During a local conference call, the PSTN line is isolated from the analog-to-digital (A/D) and digital-to-analog (D/A) circuits of the cordless telephone. The A/D and D/A circuits are utilized for communication between the handset and base station for the duration of the local conference call. The isolation of the PSTN line from the A/D circuit is necessary to prevent the dial tone from being heard during the conference call. On the other hand, to detect the FSK signal, the PSTN line must be connected to the A/D circuit at all times. Thus, if the PSTN line is isolated from the A/D path during a local conference call, it is not possible to detect an incoming FSK signal for the duration of the conference call. An FSK signal received during a local conference call goes undetected even after the termination of that call. Hence, without the detection of the FSK signal, the VMWI will remain off, leaving the subscriber unaware of the pending message.

The present invention is directed to overcoming, or at least reducing the effects of, one or more of the problems set forth above.

SUMMARY OF THE INVENTION

In one aspect of the present invention, a method is provided for detecting a message waiting condition on a telephone. The method includes providing a control signal to a detect circuit in response to terminating a local use of the telephone, monitoring for a message waiting signal on an external line connected to the telephone in response to the control signal, and activating a visual message waiting indicator in the telephone in response to detecting the message waiting signal on the external line.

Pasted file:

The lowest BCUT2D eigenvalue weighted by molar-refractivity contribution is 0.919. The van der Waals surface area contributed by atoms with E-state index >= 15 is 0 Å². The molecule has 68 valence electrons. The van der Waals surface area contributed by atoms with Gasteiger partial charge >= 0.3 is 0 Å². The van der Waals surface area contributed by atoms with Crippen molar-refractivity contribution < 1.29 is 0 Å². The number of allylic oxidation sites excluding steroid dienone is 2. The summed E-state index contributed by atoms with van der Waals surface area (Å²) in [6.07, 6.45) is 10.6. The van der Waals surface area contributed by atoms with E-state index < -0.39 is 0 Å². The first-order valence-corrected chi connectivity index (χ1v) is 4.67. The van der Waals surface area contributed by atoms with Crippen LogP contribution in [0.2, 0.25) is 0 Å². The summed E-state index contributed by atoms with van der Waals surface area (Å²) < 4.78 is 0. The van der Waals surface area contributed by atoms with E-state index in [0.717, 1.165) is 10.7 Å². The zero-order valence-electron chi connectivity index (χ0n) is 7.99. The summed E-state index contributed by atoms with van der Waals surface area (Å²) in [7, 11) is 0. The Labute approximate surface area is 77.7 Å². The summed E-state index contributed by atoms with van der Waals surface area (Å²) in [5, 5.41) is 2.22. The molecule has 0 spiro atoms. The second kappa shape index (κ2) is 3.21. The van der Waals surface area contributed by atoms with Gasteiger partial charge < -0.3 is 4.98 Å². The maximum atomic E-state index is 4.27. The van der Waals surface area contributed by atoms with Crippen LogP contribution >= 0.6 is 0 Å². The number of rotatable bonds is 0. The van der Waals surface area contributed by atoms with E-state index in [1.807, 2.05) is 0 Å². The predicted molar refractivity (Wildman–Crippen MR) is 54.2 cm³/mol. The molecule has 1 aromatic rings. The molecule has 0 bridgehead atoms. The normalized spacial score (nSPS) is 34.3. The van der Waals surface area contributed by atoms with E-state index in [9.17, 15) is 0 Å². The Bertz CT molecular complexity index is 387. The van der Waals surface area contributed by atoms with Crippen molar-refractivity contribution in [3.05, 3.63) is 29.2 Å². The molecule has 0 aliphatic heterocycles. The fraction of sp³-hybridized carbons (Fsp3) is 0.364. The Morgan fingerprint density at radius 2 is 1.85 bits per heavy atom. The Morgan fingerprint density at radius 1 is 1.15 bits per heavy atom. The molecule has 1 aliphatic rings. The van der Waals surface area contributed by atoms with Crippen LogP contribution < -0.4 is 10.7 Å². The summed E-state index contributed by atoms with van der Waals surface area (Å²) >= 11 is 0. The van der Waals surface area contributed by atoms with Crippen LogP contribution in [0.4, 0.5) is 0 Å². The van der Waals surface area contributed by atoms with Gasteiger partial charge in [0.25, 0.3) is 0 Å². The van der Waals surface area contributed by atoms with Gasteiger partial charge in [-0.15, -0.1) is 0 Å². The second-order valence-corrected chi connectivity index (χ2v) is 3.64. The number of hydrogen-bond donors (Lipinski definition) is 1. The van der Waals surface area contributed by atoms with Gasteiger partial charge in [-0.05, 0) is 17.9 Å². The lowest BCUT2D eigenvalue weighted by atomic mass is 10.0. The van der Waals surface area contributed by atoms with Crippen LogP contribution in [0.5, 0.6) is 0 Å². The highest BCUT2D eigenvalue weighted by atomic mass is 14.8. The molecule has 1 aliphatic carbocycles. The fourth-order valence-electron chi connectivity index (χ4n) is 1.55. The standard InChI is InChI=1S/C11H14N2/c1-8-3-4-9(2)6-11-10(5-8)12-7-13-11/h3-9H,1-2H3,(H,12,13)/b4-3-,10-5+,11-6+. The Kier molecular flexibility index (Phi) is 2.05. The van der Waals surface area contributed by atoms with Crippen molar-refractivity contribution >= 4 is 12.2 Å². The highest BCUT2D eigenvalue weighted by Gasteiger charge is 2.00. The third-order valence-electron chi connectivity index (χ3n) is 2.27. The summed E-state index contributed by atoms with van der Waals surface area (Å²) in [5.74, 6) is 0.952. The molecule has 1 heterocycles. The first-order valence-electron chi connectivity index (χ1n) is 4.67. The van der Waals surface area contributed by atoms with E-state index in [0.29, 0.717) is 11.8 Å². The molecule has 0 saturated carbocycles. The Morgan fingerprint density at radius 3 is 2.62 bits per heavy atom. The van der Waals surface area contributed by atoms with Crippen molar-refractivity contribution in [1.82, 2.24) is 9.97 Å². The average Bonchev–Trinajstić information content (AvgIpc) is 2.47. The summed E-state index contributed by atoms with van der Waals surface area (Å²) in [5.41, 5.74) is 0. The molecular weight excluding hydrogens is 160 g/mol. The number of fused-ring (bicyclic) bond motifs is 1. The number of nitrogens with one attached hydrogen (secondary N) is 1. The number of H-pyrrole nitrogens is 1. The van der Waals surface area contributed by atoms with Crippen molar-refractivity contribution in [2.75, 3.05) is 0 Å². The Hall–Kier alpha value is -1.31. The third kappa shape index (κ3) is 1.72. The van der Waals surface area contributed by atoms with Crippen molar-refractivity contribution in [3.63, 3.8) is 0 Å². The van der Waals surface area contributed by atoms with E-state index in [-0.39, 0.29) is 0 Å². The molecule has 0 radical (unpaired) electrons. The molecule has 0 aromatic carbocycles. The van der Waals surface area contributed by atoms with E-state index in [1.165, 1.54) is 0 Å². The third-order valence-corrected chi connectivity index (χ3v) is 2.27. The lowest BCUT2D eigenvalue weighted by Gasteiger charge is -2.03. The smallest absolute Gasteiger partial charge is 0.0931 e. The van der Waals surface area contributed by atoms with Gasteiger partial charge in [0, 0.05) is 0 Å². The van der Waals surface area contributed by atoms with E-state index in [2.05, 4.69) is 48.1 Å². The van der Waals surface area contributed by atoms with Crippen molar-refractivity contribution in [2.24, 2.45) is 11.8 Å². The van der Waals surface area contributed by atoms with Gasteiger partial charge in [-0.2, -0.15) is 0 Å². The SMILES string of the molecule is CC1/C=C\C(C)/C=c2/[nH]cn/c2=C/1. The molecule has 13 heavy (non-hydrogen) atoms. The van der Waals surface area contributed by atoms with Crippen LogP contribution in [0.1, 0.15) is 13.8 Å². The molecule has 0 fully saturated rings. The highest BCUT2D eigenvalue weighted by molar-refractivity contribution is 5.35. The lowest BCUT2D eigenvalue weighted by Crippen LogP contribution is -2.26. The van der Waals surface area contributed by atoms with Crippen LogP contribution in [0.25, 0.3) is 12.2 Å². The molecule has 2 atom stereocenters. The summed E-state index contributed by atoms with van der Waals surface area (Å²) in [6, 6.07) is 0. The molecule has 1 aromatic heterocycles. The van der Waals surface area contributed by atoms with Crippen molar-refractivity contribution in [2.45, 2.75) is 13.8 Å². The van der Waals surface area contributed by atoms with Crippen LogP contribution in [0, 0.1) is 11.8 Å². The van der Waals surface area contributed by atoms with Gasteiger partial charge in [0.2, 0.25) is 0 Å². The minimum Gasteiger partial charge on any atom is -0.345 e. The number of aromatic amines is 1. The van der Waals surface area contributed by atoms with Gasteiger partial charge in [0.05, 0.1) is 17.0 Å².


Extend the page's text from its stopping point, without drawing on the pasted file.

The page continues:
In one aspect of the present invention, a telephone is provided that includes a message waiting indicator and a local use switch that is capable of providing a control signal in response to termination of local use of the telephone. The telephone also includes a detect circuit that is adapted to receive the control signal, the detect circuit capable of monitoring for a message waiting signal on an external line in response to the control signal and capable of activating the message waiting indicator in response to detecting the message waiting signal on the external line.

BRIEF DESCRIPTION OF THE DRAWINGS

Other objects and advantages of the invention will become apparent upon reading the following detailed description and upon reference to the drawings in which:

FIG. 1 is a block diagram of a telephone in accordance with the present invention;

FIG. 2 is a specific embodiment of the telephone of FIG. 1 in accordance with the present invention; and

FIG. 3 is a flowchart of a method in accordance with the present invention that can be employed by the telephones of FIG. 1 and FIG. 2.